The F sharp Dorian Scale on Saxophone has these notes: F♯ – G♯ – A – B – C♯ – D♯ – E – F♯
It follows a specific pattern of whole and half steps like this:
- Start on F♯ (the root)
- Whole step to G♯
- Half step to A
- Whole step to B
- Whole step to C♯
- Whole step to D♯
- Half step to E
- Whole step back to F♯
The F♯ Dorian Scale is based off the E Major Scale, starting from the 2nd mode of the Major Scale, also referred to as the Ionian Scale. And just as with the Major Scales, there are a total of 12 Dorian Scales on Saxophone.
The G♭ Dorian Scale sounds the same and uses the same notes as F♯ Dorian. However, from a music theory standpoint, they are notated differently.
The G♭ Dorian Scale on Saxophone has these notes: G♭ – A♭ – B♭♭* – C♭ – D♭ – E♭ – F♭ – G♭
* A “dubble flat” note is notated ♭♭. The note is lowered two half steps. So in G♭ Dorian the B♭♭ means that you finger the A note on your saxophone.
The F♯ Dorian Scale on Saxophone has these notes: F♯ – G♯ – A – B – C♯ – D♯ – E – F♯
So, to clarify, the exercises I've put together below apply both to G♭ and F♯ Dorian on your saxophone.
Basic F♯ Dorian practice exercises on Saxophone
The first basic pattern to learning the F♯ Dorian Scale on Saxophone is to start on the root and play each note up to the octave. This will give you a good understanding of the “Dorian Sound” on your saxophone.
Here's the first sequence: F♯ – G♯ – A – B – C♯ – D♯ – E – F♯
The second basic pattern is to extend the F♯ Dorian Scale from the root, to the octave and back to the root.
Here's the 2nd sequence: F♯ – G♯ – A – B – C♯ – D♯ – E – F♯ – E – D♯ – C♯ – B – A – G♯ – F♯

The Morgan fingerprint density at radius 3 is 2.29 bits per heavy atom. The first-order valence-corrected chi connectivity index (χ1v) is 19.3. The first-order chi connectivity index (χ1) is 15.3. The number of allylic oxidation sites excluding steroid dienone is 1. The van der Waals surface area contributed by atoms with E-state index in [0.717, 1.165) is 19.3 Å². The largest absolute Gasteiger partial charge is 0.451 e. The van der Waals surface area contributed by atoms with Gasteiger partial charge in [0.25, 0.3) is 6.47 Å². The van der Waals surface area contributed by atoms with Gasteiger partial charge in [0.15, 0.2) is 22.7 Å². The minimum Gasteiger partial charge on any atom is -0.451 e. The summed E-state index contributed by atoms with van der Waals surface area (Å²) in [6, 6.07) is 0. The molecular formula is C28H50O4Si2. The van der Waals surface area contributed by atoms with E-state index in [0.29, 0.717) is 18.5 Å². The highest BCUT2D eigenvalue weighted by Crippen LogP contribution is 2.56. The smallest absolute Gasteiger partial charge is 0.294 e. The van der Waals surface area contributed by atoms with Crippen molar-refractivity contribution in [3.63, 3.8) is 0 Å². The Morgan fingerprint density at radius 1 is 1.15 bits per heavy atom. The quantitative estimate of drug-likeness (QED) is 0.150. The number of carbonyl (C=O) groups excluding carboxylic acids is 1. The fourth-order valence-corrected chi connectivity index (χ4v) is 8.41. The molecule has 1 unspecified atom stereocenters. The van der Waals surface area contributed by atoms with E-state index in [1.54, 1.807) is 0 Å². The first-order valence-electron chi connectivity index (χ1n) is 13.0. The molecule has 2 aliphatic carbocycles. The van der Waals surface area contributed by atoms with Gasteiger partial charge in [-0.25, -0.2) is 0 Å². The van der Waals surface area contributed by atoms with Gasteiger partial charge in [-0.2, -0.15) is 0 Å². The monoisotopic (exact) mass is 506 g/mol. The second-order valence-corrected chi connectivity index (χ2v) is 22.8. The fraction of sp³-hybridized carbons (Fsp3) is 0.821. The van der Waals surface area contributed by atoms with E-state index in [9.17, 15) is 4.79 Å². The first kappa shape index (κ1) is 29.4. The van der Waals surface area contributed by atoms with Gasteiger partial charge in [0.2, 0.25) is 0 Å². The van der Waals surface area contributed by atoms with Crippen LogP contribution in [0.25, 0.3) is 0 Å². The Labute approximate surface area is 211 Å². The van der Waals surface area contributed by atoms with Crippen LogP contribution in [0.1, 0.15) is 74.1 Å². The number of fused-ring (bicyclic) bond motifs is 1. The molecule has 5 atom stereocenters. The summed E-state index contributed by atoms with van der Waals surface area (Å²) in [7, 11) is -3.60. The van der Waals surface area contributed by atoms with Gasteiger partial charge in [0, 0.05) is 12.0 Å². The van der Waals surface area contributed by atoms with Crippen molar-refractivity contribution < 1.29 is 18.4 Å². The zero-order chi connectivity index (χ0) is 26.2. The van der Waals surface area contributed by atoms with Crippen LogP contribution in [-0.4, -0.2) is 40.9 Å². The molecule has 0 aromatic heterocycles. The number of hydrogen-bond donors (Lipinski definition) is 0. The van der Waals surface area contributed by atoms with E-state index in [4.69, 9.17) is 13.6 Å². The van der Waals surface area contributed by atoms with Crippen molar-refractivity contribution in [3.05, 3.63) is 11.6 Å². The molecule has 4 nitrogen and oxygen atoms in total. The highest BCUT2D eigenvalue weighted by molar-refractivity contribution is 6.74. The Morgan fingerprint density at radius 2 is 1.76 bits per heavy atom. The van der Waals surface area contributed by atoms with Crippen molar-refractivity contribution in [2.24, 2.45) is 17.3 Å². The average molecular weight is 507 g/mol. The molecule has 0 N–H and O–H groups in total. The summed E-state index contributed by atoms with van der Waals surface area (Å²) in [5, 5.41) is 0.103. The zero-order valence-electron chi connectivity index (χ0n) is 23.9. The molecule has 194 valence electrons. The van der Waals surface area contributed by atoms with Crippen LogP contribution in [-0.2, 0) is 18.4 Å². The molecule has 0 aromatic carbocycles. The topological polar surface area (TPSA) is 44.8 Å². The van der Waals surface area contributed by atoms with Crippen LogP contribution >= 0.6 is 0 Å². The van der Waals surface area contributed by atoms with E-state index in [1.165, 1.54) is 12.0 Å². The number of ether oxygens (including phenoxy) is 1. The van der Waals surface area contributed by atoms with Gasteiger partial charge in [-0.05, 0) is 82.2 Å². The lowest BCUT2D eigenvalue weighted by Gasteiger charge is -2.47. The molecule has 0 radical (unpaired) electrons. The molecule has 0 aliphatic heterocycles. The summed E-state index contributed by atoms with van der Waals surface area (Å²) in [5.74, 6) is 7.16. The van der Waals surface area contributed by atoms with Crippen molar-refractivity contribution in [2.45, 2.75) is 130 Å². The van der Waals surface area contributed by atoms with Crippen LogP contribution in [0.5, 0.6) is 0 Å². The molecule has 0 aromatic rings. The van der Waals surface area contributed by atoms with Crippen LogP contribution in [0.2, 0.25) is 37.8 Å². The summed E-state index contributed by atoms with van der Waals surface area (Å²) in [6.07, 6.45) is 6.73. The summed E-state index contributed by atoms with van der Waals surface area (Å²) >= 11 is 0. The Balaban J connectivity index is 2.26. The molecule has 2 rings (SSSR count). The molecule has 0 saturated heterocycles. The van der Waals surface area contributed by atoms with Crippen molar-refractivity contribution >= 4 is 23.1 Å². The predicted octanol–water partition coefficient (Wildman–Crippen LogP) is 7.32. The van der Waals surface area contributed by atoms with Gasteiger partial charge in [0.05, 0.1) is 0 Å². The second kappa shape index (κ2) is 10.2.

The third pattern is based on doing jumps from 1 to 3 back to 2. from 2 to 4 and back to 3 etc. This pattern continues all the way up to the 9th and ends on the octave.
The numeric pattern for the notes look like this: 1 – 3 – 2 – 4 – 3 – 5 – 4 – 6 – 5 – 7 – 6 – 8 -7 – 9 – 8
In context of F♯ Dorian here's the 3rd sequence:
F♯ – A – G♯ – B – A – C♯ – B – D♯ – C♯ – E – D♯ – F♯ – E – G♯ – F♯
F♯ Dorian Triad exercise on Saxophone
Moving beyond the basic patterns, the next step is to practice Dorian Triads. These triad intervals are great for developing your fingering technique on your saxophone as well as your musical understanding.
Triads are three-note chords, and in this exercise, you'll be using the root, third, and fifth notes from the F♯ Dorian scale (F♯ – A – C♯) to form the basic triads.
The exercise progresses through these triads in ascending and then descending order:
- Start with the root position of the F♯ Dorian triad: F♯ – A – C♯
- Play this triad ascending, then descending: F♯ – A – C♯ – A – F♯
- Move to the first inversion, starting on A: A – C♯ – F♯
- Play this inversion ascending, then descending: A – C♯ – F♯ – C♯ – A
- Move to the second inversion, starting on C♯: C♯ – F♯ – A
- Play this inversion ascending, then descending: C♯ – F♯ – A – F♯ – C♯
- Repeat the exercise, but now in a descending and then ascending order.
- End the exercise by playing the root position triad once more: F♯ – A – C♯
This exercise helps in familiarizing oneself with the sound and fingerings of the F♯ Dorian mode triads on your saxophone.